When asked how much water one should drink a day, most people will say they need 8 glasses. However, recent studies show that this is actually not likely the case.
Just as general nutrition advice and even the food pyramid has changed over the years, so too has advice as to how much water one should drink. In fact, the exact origins of this advice are still fuzzy to this day.
For example, even though some of the most recent evidence points to this advice having first been given by doctors in the 1940s, it is highly possible it originated as far back as the 1700s.
As with most health advice that dates back to such a time, it is easy to see why it might be considered to be outdated today. Given the advancements in physiology the world has made at large, as well as the knowledge we have today, we have a better understanding of just how much water we need exactly.
Why this has been largely disregarded as of late is due to a wide number of factors. One such factor, in particular, is the fact that most foods we consume contain a fair amount of water.
This statistic includes far more than vegetables alone. Fruits and cooked meats also contain a large amount of water that is often not taken into consideration when determining how much water one should consume.
Another argument that has been posited in recent years is that one should not hold oneself to drinking a certain amount of water daily at all. This idea posits that the body intuitively knows when it is in need of extra water. Because of this, listening to our own thirst cues is the best way to determine when one should drink water.
Learning to pay attention to these cues and simply drinking when thirsty is now touted as one of the best ways to drink water. Put simply, one should just drink when they’re thirsty and not force themselves to drink water when they’re not.
The one drawback of this method is that unless you are used to doing it, it comes with a learning curve. Listening to your own body’s natural thirst cues takes practice and skill if one is used to ignoring them. However, once one has practiced doing so for a while, it will likely become part of one’s second nature.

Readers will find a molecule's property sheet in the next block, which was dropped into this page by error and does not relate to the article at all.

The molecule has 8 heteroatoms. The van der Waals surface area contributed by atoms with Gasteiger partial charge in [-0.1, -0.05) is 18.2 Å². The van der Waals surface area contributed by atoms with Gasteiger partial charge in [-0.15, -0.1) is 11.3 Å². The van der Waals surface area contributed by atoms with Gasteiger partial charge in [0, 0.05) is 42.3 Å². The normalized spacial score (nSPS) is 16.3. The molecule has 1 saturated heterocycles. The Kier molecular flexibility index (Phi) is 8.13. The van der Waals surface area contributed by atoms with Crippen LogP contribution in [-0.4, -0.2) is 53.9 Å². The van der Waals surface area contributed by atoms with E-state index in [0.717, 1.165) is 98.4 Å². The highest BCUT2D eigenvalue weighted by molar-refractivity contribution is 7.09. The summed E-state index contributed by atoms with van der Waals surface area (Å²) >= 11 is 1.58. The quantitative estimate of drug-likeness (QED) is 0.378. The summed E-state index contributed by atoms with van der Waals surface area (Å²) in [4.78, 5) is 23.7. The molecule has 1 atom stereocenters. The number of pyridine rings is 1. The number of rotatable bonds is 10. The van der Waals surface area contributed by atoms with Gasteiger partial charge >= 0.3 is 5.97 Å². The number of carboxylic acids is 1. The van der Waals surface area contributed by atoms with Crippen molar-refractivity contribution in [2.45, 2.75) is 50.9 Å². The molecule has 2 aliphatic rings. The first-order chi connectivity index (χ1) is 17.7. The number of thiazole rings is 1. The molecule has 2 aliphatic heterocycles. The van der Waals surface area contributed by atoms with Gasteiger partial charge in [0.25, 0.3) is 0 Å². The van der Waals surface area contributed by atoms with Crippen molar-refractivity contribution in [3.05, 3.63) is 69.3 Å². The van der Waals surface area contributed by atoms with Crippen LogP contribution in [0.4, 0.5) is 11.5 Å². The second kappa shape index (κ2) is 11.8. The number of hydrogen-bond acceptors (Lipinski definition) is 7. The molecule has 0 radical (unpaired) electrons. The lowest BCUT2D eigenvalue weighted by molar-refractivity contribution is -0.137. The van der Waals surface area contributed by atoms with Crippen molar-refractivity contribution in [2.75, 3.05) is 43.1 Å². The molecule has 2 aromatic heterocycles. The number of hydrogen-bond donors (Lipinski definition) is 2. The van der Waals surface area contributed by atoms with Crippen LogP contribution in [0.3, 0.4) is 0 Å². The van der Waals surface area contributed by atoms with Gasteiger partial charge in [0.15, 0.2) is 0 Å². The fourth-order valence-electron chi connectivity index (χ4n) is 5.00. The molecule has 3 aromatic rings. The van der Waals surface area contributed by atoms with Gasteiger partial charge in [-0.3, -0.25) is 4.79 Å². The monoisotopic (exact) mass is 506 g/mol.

Another theory posited is that many adults get a large number of their daily fluids from many other liquids. Many adults begin their day with a cup of coffee or tea and continue drinking these liquids throughout the day. While some may cite caffeinated drinks as sources of dehydration, they do still contribute to the amount of one’s daily water intake.
Combining these liquids with the foods we eat in a day makes it so that we are ingesting a lot more water than we think we are.
Taking all of this into consideration, there is one major reason why eight glasses a day cannot be a one-size-fits-all answer to the question of how much water one should drink in a day. Put simply, there should be no one-size-fits-all solution because of the differences between body mass among the general population.
The amount of water one needs to drink in a day directly correlates with one’s body mass. A larger person will generally require more water in relation to a smaller person. Because of this, newer advice typically suggests men drink more water than women, due to their average difference in body mass.
Following this, people typically require more water when they are being active versus when they are being sedentary. In order to combat water loss due to sweating while performing physical exercise and avoid dehydration, one must typically increase the amount of water one drinks.
It is clear that a variety of lifestyle and personal differences all contribute to the overall amount of water one must drink in a day to avoid dehydration. When in doubt, drink when you are thirsty and avoid forcing yourself to drink water when you are not.